I usually have one about ½ to an inch in from each end. 

For really short hinges that may be enough.

For medium ones, a third in the middle.

For long ones, two more evenly spaced.

Even on a really long hinge, like the Explorer with full length ailes, four seems to be enough. I haven’t needed five unless I spliced the skewers. 

If you had to splice the skewers for length you'll want one about ½ inch on either side of the joints. The short side should have two. The long side four.

 Non spliced layout

Spliced layout


Line up the hinged surface with the non hinged surface where it will wind up being. For this step, taping it in place helps, but not necessary.

Make a small mark on each surface where your hinges will be. The marks need to be straight across of each other. If their off, it will pull you hinge to one side. 

Take the needle, not threaded yet, and poke through where you made the marks. Go in between the foam and the skewer where the glue is. If the hole is in the foam it will eventually pull through to the skewer and loosen up. 

Wiggle the needle around in the hole and enlarge it just a little. It makes sowing easier. 

Repeat for the rest of the holes, both hinged and unhinged surface.

 

First Tie 

I start with the hinged surface. Easier to start. 

Cut a piece of thread about a foot and a half long. 

Thread it through the needle. 

Start on one end, not in the middle.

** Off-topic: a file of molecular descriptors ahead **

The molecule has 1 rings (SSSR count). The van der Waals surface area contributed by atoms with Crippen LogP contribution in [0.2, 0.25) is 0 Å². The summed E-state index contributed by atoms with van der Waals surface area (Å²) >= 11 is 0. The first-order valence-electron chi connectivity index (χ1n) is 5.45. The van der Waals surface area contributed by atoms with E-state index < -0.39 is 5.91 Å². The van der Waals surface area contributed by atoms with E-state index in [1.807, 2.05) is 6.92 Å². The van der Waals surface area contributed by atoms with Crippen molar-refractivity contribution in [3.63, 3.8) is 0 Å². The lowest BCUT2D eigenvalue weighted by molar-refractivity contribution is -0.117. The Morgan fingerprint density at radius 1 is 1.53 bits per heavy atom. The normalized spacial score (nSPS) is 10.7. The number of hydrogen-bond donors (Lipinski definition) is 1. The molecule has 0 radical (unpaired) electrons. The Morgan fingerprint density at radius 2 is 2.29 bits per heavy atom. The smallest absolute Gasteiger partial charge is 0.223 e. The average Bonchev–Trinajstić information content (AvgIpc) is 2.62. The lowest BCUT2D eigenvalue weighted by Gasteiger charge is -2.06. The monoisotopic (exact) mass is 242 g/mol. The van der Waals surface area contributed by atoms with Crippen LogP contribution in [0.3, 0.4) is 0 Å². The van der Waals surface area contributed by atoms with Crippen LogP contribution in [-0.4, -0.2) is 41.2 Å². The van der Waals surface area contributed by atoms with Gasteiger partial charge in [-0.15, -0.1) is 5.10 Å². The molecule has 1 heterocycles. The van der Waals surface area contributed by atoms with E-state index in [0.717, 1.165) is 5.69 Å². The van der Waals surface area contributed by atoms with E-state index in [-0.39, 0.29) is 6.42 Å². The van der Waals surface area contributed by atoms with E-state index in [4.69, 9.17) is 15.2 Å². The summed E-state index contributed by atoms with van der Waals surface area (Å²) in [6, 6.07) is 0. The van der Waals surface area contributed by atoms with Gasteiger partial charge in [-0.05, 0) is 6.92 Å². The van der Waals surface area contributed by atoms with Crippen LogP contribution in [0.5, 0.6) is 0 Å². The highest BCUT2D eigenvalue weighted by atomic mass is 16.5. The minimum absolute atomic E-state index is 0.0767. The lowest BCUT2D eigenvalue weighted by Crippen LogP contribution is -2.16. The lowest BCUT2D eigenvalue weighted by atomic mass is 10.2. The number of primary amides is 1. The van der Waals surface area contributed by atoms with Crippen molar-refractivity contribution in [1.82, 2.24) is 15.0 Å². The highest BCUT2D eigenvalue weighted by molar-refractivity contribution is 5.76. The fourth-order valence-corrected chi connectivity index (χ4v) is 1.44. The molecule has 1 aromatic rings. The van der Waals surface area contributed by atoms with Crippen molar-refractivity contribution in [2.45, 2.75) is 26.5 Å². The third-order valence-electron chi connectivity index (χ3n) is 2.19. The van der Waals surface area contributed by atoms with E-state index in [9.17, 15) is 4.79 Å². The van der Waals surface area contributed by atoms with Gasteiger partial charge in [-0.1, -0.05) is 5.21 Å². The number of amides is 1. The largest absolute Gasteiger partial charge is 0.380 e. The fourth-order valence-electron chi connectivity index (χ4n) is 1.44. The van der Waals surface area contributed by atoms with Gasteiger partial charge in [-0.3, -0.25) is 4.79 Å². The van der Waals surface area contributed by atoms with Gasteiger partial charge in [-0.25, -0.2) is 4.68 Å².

From the top, thread the needle down through the little hole. 

Pull it through and leave two or three inches of thread on the top 

Wrap the needle end around the skewer back to the top. 

Tie the two ends together with a small knot and pull it tight. 

Be careful tying the two ends together. If you slip pulling on the thread you'll give your self a nasty cut. That’s where the needle nose pliers, or better yet a hemostat, come in. Use them to pull the knot tight. The long end isn't too bad. You can get a wrap and get a good grip. It's the short end you have to watch. 

Take and pull the knot so it is directly above the hole. Lay both ends of the thread so they run flat and straight out the control surface. 

Put a very small drop of CA on the knot and give it time to dry completely. 

Joing Them Together

Align the two surfaces in place. A couple temporary pieces of tape will help hold them while your working. 

Leave the loose end hanging straight off the end. I usually leave the hemostat on it to keep it tight and out of the way. 

Now we are just going to do a few figure 8 loops around the skewers. 

Run the needle down through the hole in the hinged surface. 

Poke the needle up between the skewers, the center of the hinge. 

Then go down through the unhinged, surface back up through the center, and down through the first hole. 

Now to help stop the string from rubbing on itself, what ever side the first stitch was on, go back up on that side of the stitch, come back on the other. Let's say keep all the stitches running away from the hinged surface on the right, towards it on the left. 

Just remember, down between a skewer and foam, and up between the skewers. Away from the control surface to one side, towards it on the other. 

Pull the thread tight after each loop. Really as tight you can with out over stressing the thread or slipping and cutting your hand. In the pic I didn't pull it tight so it would photograph a little better.

Repeat until there are about four to six wraps around the skewers on both sides. 

You want to finish with the needle end of thread on the side with the loose end of thread. It should be on bottom after going through the hole. 

The hinge works by rolling around the skewers. If it's loose and slipping around them the thread will eventually cut the skewer in two. So make it tights all pulled tight. 

 

Tying off 

Run the needle Up through the skewers.